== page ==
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Farmer confidence is second-lowest in nearly six years

Seven out of every 10 large-scale farmers and ranchers expect high inflation to persist into 2023 and 51% anticipate their operations will be worse off financially next summer than they are now, said Purdue University on Tuesday. Its Ag Economy Barometer, a monthly gauge of farmer confidence, fell to its second-lowest level since October 2016.

“Rising costs and uncertainty about the future continue to be a drag on farmer sentiment,” wrote agricultural economists James Mintert and Michael Langemeier, who oversee the monthly survey.

Farmer confidence reached an all-time high of 183 in the fall of 2020, as commodity prices surged with the return of China as a steady customer for U.S. food and ag exports. It has softened ever since and dipped to 97 in the latest survey, the lowest since 96 in April 2020 and 92 in October 2016.

“A majority of farmers expect to see another round of large input cost increases with 63% of producers expecting higher costs in 2023 over and above the large increases experienced in 2022,” said Mintert and Langemeier. “Seven out of 10 survey respondents said they expect the rate of inflation for consumer items to be 6% or higher over the next year and 35% of respondents said they expect the inflation rate to exceed 10%.”

Producers held dour views despite sky-high commodity prices that followed Russia’s invasion of Ukraine on Feb. 24 and forecasts that net farm income, a broad measure of profits, will be far above average this year despite record-high production expenses. Analysts have warned the high commodity prices may be short-lived.

In the survey, 64% of producers said they expected the price of farm inputs would be at least 20% higher this year than in 2021. The top concern for 2023 was “higher input costs,” chosen by 43% of respondents. The second-greatest concern, at 21%, was “availability of inputs.”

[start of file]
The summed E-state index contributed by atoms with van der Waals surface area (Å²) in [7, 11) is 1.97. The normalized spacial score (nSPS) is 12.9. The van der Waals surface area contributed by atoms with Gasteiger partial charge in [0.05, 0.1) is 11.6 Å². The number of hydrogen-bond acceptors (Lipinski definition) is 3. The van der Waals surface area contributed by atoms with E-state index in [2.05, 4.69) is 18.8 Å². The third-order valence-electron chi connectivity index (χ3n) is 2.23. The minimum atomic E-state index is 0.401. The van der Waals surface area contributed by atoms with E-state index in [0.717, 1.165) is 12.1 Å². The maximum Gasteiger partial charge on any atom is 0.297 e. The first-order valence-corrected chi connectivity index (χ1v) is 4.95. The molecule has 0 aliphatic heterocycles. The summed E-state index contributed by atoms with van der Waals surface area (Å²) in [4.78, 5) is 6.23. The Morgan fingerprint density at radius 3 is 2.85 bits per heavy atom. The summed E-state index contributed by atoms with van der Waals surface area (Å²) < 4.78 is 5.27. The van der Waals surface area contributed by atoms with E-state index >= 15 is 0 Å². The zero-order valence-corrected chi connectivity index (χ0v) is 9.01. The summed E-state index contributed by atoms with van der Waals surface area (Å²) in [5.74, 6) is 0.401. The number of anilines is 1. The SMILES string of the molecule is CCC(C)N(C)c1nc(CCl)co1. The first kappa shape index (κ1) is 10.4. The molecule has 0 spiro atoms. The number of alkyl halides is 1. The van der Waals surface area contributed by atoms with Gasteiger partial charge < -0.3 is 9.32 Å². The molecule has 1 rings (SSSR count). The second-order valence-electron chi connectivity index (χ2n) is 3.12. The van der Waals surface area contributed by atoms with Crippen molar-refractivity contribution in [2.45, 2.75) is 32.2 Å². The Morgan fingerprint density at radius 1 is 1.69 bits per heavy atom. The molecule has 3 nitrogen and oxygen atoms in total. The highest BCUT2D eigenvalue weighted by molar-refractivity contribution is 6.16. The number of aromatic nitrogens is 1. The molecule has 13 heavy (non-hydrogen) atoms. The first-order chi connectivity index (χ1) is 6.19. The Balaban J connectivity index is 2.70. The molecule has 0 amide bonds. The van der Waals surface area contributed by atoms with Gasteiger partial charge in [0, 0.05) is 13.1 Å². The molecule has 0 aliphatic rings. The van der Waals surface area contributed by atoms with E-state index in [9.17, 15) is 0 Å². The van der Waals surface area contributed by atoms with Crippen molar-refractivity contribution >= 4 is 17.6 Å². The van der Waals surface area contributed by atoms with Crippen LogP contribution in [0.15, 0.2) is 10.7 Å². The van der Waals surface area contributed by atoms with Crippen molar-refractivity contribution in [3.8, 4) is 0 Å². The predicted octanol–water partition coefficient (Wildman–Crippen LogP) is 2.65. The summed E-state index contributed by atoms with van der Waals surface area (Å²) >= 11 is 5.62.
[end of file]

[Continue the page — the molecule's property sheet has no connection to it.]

Some 51% of participants in the Purdue survey said they expected their farms to be worse off financially a year from now, “the most negative response received to this question since data collection began in 2015.”

One in five crop producers said they intend to change their mix of crops in the upcoming year in response to rising input costs. Some 46% of those planning a change, or 9% of all growers, said they would devote more land to soybeans, 26% said they would plant more wheat and 21% said they would grow more corn.

It was the second month in a row that farmers said they would plant more wheat for harvest in 2023. Warfare has reduced exports of wheat from Ukraine and Russia, two of the world’s largest exporters of wheat.

The Ag Economy Barometer is based on a telephone survey of 400 operators with production worth at least $500,000 a year. Producers were contacted from June 13-17. USDA data say the largest 7.4% of U.S. farms top $500,000 in annual sales. The barometer has a margin of error of plus or minus 5%.

The Ag Economy Barometer is available here.

Produced with FERN, non-profit reporting on food, agriculture, and environmental health.
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